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Running hurdles is a technically difficult event, requiring superior coordination and clean form.
If you're serious about running hurdles, consider reading "The Science of Hurdling and Speed" by former Canadian Olympic coach Brent McFarlane. Many coaches recommend this book.
Many runners find that they gain the most in speed by working on their form. Younger runners especially can be so focused on simply clearing the hurdle, that form is forgotten.
One drill that may help is to set a hurdle - at regulation height - against a wall and practice "lead and trail legs." This exercise helps build good hurdling form by removing the "distraction" of running.
Go at the wall with your lead leg as if you were approaching the hurdle at a run. Your toes should be cocked up and your lead knee slightly bent when you make contact with the wall. At the same time, rise up on the toes of the trailing foot. Your back should be only slightly bent, and your shoulders square.
As you're doing this drill, bring your lead arm (the one opposite your lead leg) up to shoulder height, and bend the elbow at about 90 degrees - it should appear almost as if you could be about to look at a watch on your wrist. Your trailing arm should be cocked at about 90 degrees, with the hand at about your hip.
Remember not to look down at your knee. When you're racing, you should be looking ahead to the next hurdle as your clearing each one. Hurdlers who look down at their knees as they clear each hurdle have to reorient themselves with each hurdle they clear.
This may be a bit difficult to follow in writing. If you can, have an experienced hurdler demonstrate this exercise for you - it's a common one.
This drill can also help you with your four-step, since it allows you to practice leading with either leg.
Beyond that, practice, practice, practice. Set up a couple of low hurdles at regulation distance from one another and work at four-stepping between them.
good tips but i already know this stuff, thank you!
trying to do hurdles for Awty no experiance but this helps tons thanks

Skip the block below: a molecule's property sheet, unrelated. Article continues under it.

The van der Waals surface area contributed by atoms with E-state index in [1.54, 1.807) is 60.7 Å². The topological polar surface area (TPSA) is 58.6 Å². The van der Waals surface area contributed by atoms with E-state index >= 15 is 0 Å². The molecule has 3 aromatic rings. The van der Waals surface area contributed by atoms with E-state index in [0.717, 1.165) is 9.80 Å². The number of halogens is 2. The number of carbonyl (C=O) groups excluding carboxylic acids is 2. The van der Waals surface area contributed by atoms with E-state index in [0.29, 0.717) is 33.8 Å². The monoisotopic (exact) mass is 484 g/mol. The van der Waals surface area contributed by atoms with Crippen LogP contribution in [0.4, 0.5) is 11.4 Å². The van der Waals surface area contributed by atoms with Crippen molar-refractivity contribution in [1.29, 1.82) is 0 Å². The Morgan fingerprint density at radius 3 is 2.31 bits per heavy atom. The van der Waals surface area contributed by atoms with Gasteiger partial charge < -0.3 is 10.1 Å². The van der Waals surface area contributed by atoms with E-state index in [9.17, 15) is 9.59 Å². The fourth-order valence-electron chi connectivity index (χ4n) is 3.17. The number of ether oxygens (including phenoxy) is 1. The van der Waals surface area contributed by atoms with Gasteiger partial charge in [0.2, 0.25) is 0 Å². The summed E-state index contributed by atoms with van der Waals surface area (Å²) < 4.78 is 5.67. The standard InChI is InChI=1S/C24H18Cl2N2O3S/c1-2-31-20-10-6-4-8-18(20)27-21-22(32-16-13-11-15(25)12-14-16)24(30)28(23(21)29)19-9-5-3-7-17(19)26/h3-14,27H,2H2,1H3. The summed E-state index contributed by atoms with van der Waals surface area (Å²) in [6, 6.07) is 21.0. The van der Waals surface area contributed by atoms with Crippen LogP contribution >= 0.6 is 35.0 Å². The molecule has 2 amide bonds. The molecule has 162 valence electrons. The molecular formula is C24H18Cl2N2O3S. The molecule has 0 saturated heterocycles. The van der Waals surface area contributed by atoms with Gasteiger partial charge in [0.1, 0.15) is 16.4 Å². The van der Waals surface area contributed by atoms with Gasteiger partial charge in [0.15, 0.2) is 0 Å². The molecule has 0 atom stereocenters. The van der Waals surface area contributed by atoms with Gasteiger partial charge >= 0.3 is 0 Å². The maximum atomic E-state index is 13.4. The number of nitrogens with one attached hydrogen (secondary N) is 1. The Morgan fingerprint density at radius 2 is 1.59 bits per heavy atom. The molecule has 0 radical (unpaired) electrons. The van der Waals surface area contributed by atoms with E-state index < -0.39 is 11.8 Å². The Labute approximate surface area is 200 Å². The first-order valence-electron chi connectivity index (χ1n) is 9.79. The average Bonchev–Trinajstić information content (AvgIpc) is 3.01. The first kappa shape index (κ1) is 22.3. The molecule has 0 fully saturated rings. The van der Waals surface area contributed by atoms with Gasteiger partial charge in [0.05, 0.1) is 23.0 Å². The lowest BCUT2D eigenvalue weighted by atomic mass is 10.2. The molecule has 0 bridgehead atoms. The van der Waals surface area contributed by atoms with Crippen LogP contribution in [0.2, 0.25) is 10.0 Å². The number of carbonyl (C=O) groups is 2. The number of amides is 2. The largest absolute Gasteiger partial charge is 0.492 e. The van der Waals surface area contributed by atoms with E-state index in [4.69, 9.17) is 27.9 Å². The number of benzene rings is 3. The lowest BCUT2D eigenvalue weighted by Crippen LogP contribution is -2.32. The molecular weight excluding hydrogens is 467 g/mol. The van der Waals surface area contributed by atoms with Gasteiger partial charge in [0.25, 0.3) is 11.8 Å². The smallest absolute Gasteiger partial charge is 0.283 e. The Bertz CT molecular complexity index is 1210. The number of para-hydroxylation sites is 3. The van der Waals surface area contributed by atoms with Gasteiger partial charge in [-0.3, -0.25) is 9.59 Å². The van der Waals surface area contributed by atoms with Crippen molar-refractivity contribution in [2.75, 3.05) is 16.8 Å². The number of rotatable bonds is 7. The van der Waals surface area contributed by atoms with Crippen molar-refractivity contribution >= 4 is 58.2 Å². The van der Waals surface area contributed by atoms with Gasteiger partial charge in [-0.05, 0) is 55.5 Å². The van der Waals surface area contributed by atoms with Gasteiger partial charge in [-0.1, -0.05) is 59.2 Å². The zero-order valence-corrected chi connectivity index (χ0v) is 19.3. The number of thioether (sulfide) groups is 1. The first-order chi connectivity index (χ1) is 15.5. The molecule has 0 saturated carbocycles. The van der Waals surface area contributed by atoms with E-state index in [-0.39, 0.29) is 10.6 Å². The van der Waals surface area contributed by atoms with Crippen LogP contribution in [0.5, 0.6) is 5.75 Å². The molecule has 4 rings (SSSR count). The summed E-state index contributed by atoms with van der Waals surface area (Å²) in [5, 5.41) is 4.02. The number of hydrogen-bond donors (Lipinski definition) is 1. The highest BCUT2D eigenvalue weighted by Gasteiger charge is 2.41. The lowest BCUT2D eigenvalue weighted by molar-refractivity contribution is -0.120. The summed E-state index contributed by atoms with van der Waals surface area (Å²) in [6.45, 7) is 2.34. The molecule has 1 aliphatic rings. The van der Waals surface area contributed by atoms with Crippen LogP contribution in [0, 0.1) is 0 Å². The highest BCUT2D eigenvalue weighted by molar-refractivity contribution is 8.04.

it was pretty good advice but it said the same thing that my coach did, so it didnt really help.
ya i want to know about actualy hurdling not drills
doesn't really help, i need more that will change my perfomance much more.
I am a young hurdler who knows these things but thanks for the reminder on my arms. i have trouble with my balance after i go over a hurdle. Sometimes I trip for half a second and move foward. My goal this year is to beat the 80 meter hurdle record at my school (12.9 sec.) I was a second or so off last year. I've grown and I'm ready for the challenge this year. Thanks again!
you should work on getting a 3 step for a nice fast race, not a 4 step. a 3 step will insure your lead leg is always the same leg, this will prevent switching legs which makes your race smoother.
good tips but thats just an exersice itde be better if you told about how to actually hurdle.
good tips but u need to enfasize that it should be 3 steps in between each hurdle not four. and i recomend a book named the bible of hurdlers
this a really good tip to give out. but i've done them since i was in the 8th grade. and now i know alot bout them now. cuz my 8th grade year i didnt know anything bout them and then i got the hang of it. now im a junior and these tips can help alot. but i already knew the tip so thanks for the advice.
Form and tech are important but the race is won by those who sprint the fastest between the hurdles. form needs to be effective enough to put you back on the ground so you can sprint.
i have never heard of a four step only a three step but everyone does this different
this stuff really works because i use to run 18.08 and now i run a 13.47 in the 100 meter hurdles
the first drills a good 1. i personaly do it. but i disagree with the 4 step drill because 4 steping is a hard habit to kid when you want to be faster u NEED to 3 step
Cheers, doing it in sports day at our school. THANK U!